Shakespeare Writing Prompts, Part 2: Week of Sunday July 5th to Saturday July 11th, 2015

Writing Prompts: The Sonnets of Shakespeare

Let’s rewrite a sonnet! So I’ve picked out a few of my favorite sonnets¹ and your job will be to either take inspiration from the meaning of one of these sonnets or choose your own favorite from: http://poetry.eserver.org/sonnets/ and retell it in a modern piece of poetry using the same format as Shakespeare did.

Additionally, If you don’t fully understand what the sonnet is trying to communicate (usually themes of: love and beauty; youth and ageing; life and death) click on the number and it will link you to a short synopsis of it at: http://www.shakespeares-sonnets.com/ Enjoy and write on!

116
Let me not to the marriage of true minds
Admit impediments, love is not love
Which alters when it alteration finds,
Or bends with the remover to remove.
O no, it is an ever-fixed mark
That looks on tempests and is never shaken;
It is the star to every wand’ring bark,
Whose worth’s unknown, although his height be taken.
Love’s not Time’s fool, though rosy lips and cheeks
Within his bending sickle’s compass come,
Love alters not with his brief hours and weeks,
But bears it out even to the edge of doom:
If this be error and upon me proved,
I never writ, nor no man ever loved.

7
Lo in the orient when the gracious light
Lifts up his burning head, each under eye
Doth homage to his new-appearing sight,
Serving with looks his sacred majesty,
And having climbed the steep-up heavenly hill,
Resembling strong youth in his middle age,
Yet mortal looks adore his beauty still,
Attending on his golden pilgrimage:
But when from highmost pitch with weary car,
Like feeble age he reeleth from the day,
The eyes (fore duteous) now converted are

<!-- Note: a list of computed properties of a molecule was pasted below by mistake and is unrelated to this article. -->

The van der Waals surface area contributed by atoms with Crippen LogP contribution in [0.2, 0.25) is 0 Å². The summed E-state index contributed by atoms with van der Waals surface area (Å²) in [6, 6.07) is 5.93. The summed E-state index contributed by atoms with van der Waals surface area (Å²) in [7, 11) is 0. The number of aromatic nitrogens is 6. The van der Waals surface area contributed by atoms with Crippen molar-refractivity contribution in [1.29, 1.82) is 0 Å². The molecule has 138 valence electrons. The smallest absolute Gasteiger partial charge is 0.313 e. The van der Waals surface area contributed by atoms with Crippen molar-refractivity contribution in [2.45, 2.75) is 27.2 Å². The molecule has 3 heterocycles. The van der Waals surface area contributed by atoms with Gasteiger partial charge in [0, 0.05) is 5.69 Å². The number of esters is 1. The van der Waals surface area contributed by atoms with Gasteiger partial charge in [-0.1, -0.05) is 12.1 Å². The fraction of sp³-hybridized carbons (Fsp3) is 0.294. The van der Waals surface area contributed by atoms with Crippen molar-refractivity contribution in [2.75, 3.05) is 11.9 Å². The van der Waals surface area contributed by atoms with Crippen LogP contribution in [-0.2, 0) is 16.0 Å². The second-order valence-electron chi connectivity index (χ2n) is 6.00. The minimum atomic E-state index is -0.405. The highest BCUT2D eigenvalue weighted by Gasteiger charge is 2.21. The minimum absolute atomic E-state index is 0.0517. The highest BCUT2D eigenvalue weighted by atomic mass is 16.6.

From his low tract and look another way:
So thou, thy self out-going in thy noon:
Unlooked on diest unless thou get a son.

10
For shame deny that thou bear’st love to any
Who for thy self art so unprovident.
Grant if thou wilt, thou art beloved of many,
But that thou none lov’st is most evident:
For thou art so possessed with murd’rous hate,
That ‘gainst thy self thou stick’st not to conspire,
Seeking that beauteous roof to ruinate
Which to repair should be thy chief desire:
O change thy thought, that I may change my mind,
Shall hate be fairer lodged than gentle love?
Be as thy presence is gracious and kind,
Or to thy self at least kind-hearted prove,
Make thee another self for love of me,
That beauty still may live in thine or thee.

77
Thy glass will show thee how thy beauties wear,
Thy dial how thy precious minutes waste,
These vacant leaves thy mind’s imprint will bear,
And of this book, this learning mayst thou taste.
The wrinkles which thy glass will truly show,
Of mouthed graves will give thee memory,
Thou by thy dial’s shady stealth mayst know,
Time’s thievish progress to eternity.
Look what thy memory cannot contain,
Commit to these waste blanks, and thou shalt find
Those children nursed, delivered from thy brain,
To take a new acquaintance of thy mind.
These offices, so oft as thou wilt look,
Shall profit thee, and much enrich thy book.

~Sara

¹Shakespeare. Sonnets. The EServer Poetry Collection. Shakespeare’s Sonnets. Web. 4 July 2015. ‹http://poetry.eserver.org/sonnets/› <http://http://poetry.eserver.org/>